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Outside General Counsel – Is it Right For My Business?

Outside general counsel services have gained in awareness recently, but what exactly is it and is it a value add for your business?

What is It Exactly?

For some firms, like ours, outside or “fractional” general counsel services have been offered to select clients for many years, so it is really nothing new. In many ways, it is simply a deeper relationship with a business client, with involvement earlier on in the business cycle and on a more continual or even day to day level, and often with a broader group of key business managers and employees. In contrast, traditional transactional engagement are typically sporadic and centered around specific deals or events, such as a capital financing, acquisition, or developing legal problem.  An outside general counsel spends far more (unbilled) time with your business and should be in sync with your strategic business plan, operations and execution.

Outside general counsel engagements should utilize a different billing arrangement than the traditional hourly rate multiplier. Outside GC services are usually provided on a flat fee basis, based on average expected usage over longer periods of time (such as quarterly or yearly), that equate to a much lower equivalent hourly rate for the work involved. This can not only be budgeted, but also removes the reluctance to consult counsel earlier or more regularly since it doesn’t start the “meter” running. Outside general counsel are still contractual so there is no benefits, payroll or overhead costs. When properly tailored to your business, an outside or fractional general counsel engagement should deliver the benefits of lower overall legal costs and, equally as important, a more proactive avoidance of legal problems, with legal alternatives factored into your overall business strategy from an early stage.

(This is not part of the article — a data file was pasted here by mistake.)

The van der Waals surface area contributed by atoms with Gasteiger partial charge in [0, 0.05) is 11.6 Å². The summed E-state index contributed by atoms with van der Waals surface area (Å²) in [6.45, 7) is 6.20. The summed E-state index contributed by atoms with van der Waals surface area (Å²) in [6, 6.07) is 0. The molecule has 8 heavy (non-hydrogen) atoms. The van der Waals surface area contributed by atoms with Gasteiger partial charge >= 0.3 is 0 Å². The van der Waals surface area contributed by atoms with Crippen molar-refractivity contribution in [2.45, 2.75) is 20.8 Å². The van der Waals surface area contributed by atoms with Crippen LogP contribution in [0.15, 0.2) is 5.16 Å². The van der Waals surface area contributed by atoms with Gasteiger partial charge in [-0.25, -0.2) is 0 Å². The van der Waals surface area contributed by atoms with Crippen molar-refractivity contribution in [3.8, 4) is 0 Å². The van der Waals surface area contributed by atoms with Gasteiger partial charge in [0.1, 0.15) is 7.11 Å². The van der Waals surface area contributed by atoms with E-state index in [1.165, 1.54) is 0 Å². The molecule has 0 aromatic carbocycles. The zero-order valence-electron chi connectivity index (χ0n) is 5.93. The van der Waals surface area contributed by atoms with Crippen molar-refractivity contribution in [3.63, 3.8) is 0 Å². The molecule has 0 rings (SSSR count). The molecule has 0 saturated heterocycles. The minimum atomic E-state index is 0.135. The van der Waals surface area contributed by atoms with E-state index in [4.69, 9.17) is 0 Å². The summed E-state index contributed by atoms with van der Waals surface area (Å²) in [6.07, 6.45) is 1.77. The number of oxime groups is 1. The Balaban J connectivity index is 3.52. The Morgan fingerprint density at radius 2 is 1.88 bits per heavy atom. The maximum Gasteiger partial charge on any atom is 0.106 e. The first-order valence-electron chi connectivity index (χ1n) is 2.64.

Is it Right for Your Business?

Certain types of businesses will benefit more from outside or fractional general counsel services than others. For most of these businesses, maintaining an in house legal staff is not feasible and does not make business sense, and retaining competent outside counsel at high hourly rates can be cost prohibitive and is done only when the necessity is clear and present.

The types of businesses that benefit more from an outside or fractional general counsel engagement generally fall into one of these categories:

  • Early stage, emerging companies anticipating rapid growth and/or capital financings, often (but not always) competing in a technology space. Many of these companies tend to wait until a major event to retain transactional counsel, leading to a reliance earlier in the start up cycle on free or generic legal forms, DIY contracts, corporate governance neglect, non-cohesive equity structures, and other common pitfalls.
  • More mature, privately held entities that rely on tailored contractual arrangements, compete in a more regulated environment, have equity holders with varying levels of involvement or objectives, can foresee future financing needs or exit strategies, or utilize strategic alliances. Although businesses like these can have adequate resources, they do not have pressing daily legal needs that justify the administrative cost of employing an in house legal department.